Each year in the United States “Black History Month” is celebrated in February. During this month we remember the many great contributions of black folk throughout our history, whether they were slaves or abolitionists or fought for civil rights or simply contributed to the prosperity of this country through inventions, hard work, or strength of character.
Many of the wrongs perpetrated against blacks in America have been righted or are being righted. Slavery has long been abolished. Segregation is illegal. The Civil Rights Acts has been the law of the land for decades. Racism and prejudice still exist but many of the most egregious abuses of black people are in the history books. As a nation we must continue the fight against injustice and bigotry.
Black History Month is a necessary part of our national repentance from wrongs committed against black people. When Zacchaeus met Jesus he told the Lord he would give half his wealth to the poor and if he had defrauded anyone he would repay fourfold. His repentance was measured in changed behavior and restitution. To justify slavery many of our nation’s founders denigrated the dignity and value of those brought from Africa to work in their fields. Africans were just 60% human, according to the original Constitution of the United States. Slaves were mere chattel—possessions to be used and disposed of according to the wishes of the owner.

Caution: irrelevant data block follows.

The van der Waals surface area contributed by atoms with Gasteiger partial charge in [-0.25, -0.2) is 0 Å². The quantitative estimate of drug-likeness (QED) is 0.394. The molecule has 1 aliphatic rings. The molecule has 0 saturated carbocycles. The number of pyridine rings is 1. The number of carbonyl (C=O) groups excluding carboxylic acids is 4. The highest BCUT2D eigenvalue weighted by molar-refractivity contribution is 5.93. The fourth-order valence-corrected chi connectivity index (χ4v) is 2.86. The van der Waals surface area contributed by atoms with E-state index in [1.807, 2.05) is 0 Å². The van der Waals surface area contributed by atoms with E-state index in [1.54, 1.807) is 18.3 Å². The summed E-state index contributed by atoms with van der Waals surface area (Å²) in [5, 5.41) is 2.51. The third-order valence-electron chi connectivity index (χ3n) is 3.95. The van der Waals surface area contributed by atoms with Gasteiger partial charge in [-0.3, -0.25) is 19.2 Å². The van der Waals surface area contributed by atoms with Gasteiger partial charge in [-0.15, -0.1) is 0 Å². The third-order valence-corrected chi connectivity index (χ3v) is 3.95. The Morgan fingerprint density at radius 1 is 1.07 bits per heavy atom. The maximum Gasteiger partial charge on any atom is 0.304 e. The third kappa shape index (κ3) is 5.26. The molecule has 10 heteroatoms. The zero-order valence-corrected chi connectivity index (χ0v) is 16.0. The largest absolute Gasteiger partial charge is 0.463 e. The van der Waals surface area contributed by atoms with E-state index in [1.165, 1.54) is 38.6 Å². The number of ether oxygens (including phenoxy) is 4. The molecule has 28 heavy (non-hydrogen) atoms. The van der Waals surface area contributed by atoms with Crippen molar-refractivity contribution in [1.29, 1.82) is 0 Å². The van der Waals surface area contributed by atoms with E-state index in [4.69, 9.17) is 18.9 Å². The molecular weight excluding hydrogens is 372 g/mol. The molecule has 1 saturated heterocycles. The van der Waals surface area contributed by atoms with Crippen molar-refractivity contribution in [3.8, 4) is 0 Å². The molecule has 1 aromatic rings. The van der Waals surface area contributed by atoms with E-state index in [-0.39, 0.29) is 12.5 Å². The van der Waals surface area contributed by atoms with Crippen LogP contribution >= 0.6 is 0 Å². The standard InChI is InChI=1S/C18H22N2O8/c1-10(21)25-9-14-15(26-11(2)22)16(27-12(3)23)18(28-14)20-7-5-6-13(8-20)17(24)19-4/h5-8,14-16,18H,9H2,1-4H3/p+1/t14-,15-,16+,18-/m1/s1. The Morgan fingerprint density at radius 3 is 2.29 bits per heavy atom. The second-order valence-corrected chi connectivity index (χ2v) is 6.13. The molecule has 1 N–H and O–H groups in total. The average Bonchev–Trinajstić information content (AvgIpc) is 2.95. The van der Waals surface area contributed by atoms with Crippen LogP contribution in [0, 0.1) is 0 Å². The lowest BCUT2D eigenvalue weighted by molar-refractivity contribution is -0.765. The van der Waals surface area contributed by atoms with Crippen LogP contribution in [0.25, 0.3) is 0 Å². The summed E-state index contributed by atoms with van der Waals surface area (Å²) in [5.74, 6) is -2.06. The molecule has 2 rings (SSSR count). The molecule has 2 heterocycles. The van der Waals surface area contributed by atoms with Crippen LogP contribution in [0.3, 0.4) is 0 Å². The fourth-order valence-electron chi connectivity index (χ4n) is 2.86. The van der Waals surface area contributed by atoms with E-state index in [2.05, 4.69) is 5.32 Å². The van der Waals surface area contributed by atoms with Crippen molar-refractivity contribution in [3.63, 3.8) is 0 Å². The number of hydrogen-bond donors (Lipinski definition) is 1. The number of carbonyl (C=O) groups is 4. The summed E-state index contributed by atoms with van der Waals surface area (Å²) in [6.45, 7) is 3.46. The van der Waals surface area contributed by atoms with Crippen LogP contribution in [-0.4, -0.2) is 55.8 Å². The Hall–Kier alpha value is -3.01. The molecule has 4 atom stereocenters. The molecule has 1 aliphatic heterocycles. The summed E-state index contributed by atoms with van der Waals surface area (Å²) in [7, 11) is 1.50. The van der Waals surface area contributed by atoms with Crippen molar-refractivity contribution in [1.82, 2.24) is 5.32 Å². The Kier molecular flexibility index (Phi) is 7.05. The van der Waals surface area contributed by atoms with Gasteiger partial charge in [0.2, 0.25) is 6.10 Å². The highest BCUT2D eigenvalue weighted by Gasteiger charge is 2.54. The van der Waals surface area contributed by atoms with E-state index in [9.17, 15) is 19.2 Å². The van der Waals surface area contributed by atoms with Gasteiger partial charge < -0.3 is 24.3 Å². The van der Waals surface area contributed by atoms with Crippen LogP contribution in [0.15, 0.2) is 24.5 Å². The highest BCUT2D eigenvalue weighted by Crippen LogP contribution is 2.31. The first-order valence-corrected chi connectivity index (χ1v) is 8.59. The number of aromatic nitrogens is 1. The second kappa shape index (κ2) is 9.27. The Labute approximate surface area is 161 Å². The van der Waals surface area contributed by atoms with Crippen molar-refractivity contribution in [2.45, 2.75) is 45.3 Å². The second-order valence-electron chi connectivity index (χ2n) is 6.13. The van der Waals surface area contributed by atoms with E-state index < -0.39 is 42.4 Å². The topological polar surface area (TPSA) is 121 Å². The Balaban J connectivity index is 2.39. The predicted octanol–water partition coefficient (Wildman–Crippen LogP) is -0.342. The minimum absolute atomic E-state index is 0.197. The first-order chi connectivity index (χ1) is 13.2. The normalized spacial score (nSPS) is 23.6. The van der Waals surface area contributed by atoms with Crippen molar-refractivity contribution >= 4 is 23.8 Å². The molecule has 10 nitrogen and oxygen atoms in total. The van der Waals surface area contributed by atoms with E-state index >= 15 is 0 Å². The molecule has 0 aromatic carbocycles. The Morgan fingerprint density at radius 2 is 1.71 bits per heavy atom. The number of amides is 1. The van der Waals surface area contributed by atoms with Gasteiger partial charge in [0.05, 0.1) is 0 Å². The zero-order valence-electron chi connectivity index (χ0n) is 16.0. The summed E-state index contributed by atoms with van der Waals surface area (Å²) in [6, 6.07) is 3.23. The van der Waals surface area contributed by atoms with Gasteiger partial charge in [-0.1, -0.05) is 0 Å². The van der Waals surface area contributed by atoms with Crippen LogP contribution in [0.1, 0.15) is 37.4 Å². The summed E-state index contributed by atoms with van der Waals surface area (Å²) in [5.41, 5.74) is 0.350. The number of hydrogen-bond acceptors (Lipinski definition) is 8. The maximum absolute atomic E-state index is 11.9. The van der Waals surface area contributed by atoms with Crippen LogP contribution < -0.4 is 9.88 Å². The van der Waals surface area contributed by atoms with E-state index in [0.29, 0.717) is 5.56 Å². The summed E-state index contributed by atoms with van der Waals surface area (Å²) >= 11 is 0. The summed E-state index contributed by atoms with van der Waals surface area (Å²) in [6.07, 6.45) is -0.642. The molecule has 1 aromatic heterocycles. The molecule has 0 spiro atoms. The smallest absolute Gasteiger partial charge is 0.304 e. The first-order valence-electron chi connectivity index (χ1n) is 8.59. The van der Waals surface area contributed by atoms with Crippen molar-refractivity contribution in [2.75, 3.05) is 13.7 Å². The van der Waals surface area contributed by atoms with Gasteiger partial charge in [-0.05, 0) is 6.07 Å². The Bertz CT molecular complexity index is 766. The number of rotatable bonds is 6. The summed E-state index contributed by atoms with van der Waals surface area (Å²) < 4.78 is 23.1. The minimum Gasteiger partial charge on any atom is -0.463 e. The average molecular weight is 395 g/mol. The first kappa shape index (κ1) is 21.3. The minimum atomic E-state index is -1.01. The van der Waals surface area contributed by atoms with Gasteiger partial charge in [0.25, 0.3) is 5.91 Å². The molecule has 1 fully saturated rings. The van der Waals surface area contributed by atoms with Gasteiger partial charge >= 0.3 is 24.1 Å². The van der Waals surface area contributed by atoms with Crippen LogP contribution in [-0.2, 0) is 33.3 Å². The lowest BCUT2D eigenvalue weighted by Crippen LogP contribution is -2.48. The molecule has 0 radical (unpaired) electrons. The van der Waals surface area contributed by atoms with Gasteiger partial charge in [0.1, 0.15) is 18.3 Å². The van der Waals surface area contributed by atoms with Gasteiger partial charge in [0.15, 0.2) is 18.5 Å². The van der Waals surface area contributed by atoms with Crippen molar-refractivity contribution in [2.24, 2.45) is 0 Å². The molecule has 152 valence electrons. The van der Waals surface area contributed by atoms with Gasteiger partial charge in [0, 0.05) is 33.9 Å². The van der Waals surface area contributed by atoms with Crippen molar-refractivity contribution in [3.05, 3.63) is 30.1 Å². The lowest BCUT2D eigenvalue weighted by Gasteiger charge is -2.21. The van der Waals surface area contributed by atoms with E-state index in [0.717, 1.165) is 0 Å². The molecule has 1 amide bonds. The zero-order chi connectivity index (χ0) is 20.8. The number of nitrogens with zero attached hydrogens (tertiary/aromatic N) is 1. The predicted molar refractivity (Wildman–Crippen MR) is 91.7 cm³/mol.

American slavery was a direct attack on the image of God in men and women and children whose skin was dark. Because racism and prejudice seeks to undervalue a person’s worth solely on the basis of one’s skin color, part of our national repentance must be a public recognition of the inherent dignity and value of those who are black. That is the goal of Black History Month.
This month we will publish several brief biographies of various black men and women in American history, detailing their contributions to this nation.